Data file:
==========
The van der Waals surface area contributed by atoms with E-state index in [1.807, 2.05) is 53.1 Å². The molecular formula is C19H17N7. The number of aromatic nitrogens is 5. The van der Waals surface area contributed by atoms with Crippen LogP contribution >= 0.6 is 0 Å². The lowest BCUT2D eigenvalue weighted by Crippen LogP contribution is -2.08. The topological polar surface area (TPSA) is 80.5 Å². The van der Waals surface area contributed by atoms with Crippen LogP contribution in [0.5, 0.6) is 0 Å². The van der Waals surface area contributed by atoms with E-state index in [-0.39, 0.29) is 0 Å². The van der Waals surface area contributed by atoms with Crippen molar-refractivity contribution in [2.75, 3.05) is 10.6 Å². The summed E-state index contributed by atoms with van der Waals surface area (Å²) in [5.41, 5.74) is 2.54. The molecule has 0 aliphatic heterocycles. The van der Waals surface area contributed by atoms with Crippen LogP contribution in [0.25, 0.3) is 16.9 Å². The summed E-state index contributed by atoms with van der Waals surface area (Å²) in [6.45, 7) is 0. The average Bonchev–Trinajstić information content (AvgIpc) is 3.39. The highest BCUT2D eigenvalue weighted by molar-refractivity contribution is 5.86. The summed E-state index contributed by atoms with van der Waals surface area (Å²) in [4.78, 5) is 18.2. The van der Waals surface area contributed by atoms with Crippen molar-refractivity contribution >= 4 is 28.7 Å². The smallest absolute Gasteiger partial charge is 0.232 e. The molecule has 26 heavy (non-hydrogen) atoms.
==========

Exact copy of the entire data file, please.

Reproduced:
The van der Waals surface area contributed by atoms with E-state index in [1.807, 2.05) is 53.1 Å². The molecular formula is C19H17N7. The number of aromatic nitrogens is 5. The van der Waals surface area contributed by atoms with Crippen LogP contribution >= 0.6 is 0 Å². The lowest BCUT2D eigenvalue weighted by Crippen LogP contribution is -2.08. The topological polar surface area (TPSA) is 80.5 Å². The van der Waals surface area contributed by atoms with Crippen LogP contribution in [0.5, 0.6) is 0 Å². The van der Waals surface area contributed by atoms with E-state index in [-0.39, 0.29) is 0 Å². The van der Waals surface area contributed by atoms with Crippen molar-refractivity contribution in [2.75, 3.05) is 10.6 Å². The summed E-state index contributed by atoms with van der Waals surface area (Å²) in [5.41, 5.74) is 2.54. The molecule has 0 aliphatic heterocycles. The van der Waals surface area contributed by atoms with Crippen LogP contribution in [0.25, 0.3) is 16.9 Å². The summed E-state index contributed by atoms with van der Waals surface area (Å²) in [6.45, 7) is 0. The average Bonchev–Trinajstić information content (AvgIpc) is 3.39. The highest BCUT2D eigenvalue weighted by molar-refractivity contribution is 5.86. The summed E-state index contributed by atoms with van der Waals surface area (Å²) in [4.78, 5) is 18.2. The van der Waals surface area contributed by atoms with Crippen molar-refractivity contribution >= 4 is 28.7 Å². The smallest absolute Gasteiger partial charge is 0.232 e. The molecule has 26 heavy (non-hydrogen) atoms.